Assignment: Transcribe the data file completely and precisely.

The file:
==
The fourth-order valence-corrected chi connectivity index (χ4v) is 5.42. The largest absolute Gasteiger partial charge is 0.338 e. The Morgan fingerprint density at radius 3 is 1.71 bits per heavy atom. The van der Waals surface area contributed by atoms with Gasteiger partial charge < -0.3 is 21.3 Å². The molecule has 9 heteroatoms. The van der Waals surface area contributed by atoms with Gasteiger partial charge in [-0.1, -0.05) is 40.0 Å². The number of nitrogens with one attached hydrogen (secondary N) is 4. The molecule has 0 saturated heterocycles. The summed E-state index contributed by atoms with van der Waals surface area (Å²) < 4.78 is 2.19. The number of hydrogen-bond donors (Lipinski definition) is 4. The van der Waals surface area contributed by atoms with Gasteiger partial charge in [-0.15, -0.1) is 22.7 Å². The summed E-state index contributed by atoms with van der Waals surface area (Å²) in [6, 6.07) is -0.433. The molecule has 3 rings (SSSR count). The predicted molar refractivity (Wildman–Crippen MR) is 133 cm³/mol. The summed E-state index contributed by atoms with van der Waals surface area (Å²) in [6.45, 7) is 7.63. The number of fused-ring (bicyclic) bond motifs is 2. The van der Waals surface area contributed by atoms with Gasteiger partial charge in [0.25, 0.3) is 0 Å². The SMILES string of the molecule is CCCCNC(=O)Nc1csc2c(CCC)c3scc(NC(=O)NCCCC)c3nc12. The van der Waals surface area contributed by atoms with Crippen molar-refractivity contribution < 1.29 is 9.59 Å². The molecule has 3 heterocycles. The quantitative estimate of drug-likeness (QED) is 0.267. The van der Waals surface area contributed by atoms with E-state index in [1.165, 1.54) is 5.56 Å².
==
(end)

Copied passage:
The fourth-order valence-corrected chi connectivity index (χ4v) is 5.42. The largest absolute Gasteiger partial charge is 0.338 e. The Morgan fingerprint density at radius 3 is 1.71 bits per heavy atom. The van der Waals surface area contributed by atoms with Gasteiger partial charge < -0.3 is 21.3 Å². The molecule has 9 heteroatoms. The van der Waals surface area contributed by atoms with Gasteiger partial charge in [-0.1, -0.05) is 40.0 Å². The number of nitrogens with one attached hydrogen (secondary N) is 4. The molecule has 0 saturated heterocycles. The summed E-state index contributed by atoms with van der Waals surface area (Å²) < 4.78 is 2.19. The number of hydrogen-bond donors (Lipinski definition) is 4. The van der Waals surface area contributed by atoms with Gasteiger partial charge in [-0.15, -0.1) is 22.7 Å². The summed E-state index contributed by atoms with van der Waals surface area (Å²) in [6, 6.07) is -0.433. The molecule has 3 rings (SSSR count). The predicted molar refractivity (Wildman–Crippen MR) is 133 cm³/mol. The summed E-state index contributed by atoms with van der Waals surface area (Å²) in [6.45, 7) is 7.63. The number of fused-ring (bicyclic) bond motifs is 2. The van der Waals surface area contributed by atoms with Gasteiger partial charge in [0.25, 0.3) is 0 Å². The SMILES string of the molecule is CCCCNC(=O)Nc1csc2c(CCC)c3scc(NC(=O)NCCCC)c3nc12. The van der Waals surface area contributed by atoms with Crippen molar-refractivity contribution < 1.29 is 9.59 Å². The molecule has 3 heterocycles. The quantitative estimate of drug-likeness (QED) is 0.267. The van der Waals surface area contributed by atoms with E-state index in [1.165, 1.54) is 5.56 Å².